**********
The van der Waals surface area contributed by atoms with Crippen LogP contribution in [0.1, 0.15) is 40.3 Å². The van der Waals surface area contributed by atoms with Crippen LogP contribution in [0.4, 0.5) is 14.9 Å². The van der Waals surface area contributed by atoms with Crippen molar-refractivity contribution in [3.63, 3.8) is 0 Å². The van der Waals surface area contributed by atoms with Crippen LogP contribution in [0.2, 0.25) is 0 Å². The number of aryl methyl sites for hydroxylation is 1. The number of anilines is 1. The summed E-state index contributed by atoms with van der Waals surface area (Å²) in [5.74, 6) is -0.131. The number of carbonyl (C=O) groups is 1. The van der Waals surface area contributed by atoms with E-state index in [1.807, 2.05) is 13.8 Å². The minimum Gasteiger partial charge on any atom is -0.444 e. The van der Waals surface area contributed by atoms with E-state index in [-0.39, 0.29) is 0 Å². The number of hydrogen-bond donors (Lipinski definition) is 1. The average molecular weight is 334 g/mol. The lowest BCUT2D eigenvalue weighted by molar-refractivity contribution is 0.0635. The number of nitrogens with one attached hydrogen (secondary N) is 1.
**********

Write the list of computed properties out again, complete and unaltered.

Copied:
The van der Waals surface area contributed by atoms with Crippen LogP contribution in [0.1, 0.15) is 40.3 Å². The van der Waals surface area contributed by atoms with Crippen LogP contribution in [0.4, 0.5) is 14.9 Å². The van der Waals surface area contributed by atoms with Crippen molar-refractivity contribution in [3.63, 3.8) is 0 Å². The van der Waals surface area contributed by atoms with Crippen LogP contribution in [0.2, 0.25) is 0 Å². The number of aryl methyl sites for hydroxylation is 1. The number of anilines is 1. The summed E-state index contributed by atoms with van der Waals surface area (Å²) in [5.74, 6) is -0.131. The number of carbonyl (C=O) groups is 1. The van der Waals surface area contributed by atoms with E-state index in [1.807, 2.05) is 13.8 Å². The minimum Gasteiger partial charge on any atom is -0.444 e. The van der Waals surface area contributed by atoms with E-state index in [-0.39, 0.29) is 0 Å². The number of hydrogen-bond donors (Lipinski definition) is 1. The average molecular weight is 334 g/mol. The lowest BCUT2D eigenvalue weighted by molar-refractivity contribution is 0.0635. The number of nitrogens with one attached hydrogen (secondary N) is 1.